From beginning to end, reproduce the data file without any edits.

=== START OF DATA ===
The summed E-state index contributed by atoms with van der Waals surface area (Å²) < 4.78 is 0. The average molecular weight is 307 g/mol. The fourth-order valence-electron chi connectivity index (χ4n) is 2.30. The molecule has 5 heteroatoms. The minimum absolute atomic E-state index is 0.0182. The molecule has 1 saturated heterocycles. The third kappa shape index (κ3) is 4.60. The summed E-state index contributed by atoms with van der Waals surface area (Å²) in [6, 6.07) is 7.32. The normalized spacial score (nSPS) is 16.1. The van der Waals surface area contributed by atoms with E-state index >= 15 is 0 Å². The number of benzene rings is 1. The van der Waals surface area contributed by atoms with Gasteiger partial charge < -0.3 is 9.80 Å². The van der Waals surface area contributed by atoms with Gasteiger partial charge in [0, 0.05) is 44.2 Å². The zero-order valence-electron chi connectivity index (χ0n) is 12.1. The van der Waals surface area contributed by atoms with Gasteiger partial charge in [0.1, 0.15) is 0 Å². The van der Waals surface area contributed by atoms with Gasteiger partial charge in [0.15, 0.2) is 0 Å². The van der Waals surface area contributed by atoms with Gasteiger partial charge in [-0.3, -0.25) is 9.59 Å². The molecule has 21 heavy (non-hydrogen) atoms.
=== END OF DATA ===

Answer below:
The summed E-state index contributed by atoms with van der Waals surface area (Å²) < 4.78 is 0. The average molecular weight is 307 g/mol. The fourth-order valence-electron chi connectivity index (χ4n) is 2.30. The molecule has 5 heteroatoms. The minimum absolute atomic E-state index is 0.0182. The molecule has 1 saturated heterocycles. The third kappa shape index (κ3) is 4.60. The summed E-state index contributed by atoms with van der Waals surface area (Å²) in [6, 6.07) is 7.32. The normalized spacial score (nSPS) is 16.1. The van der Waals surface area contributed by atoms with E-state index >= 15 is 0 Å². The number of benzene rings is 1. The van der Waals surface area contributed by atoms with Gasteiger partial charge < -0.3 is 9.80 Å². The van der Waals surface area contributed by atoms with Gasteiger partial charge in [0, 0.05) is 44.2 Å². The zero-order valence-electron chi connectivity index (χ0n) is 12.1. The van der Waals surface area contributed by atoms with Gasteiger partial charge in [0.1, 0.15) is 0 Å². The van der Waals surface area contributed by atoms with Gasteiger partial charge in [0.15, 0.2) is 0 Å². The van der Waals surface area contributed by atoms with Gasteiger partial charge in [-0.3, -0.25) is 9.59 Å². The molecule has 21 heavy (non-hydrogen) atoms.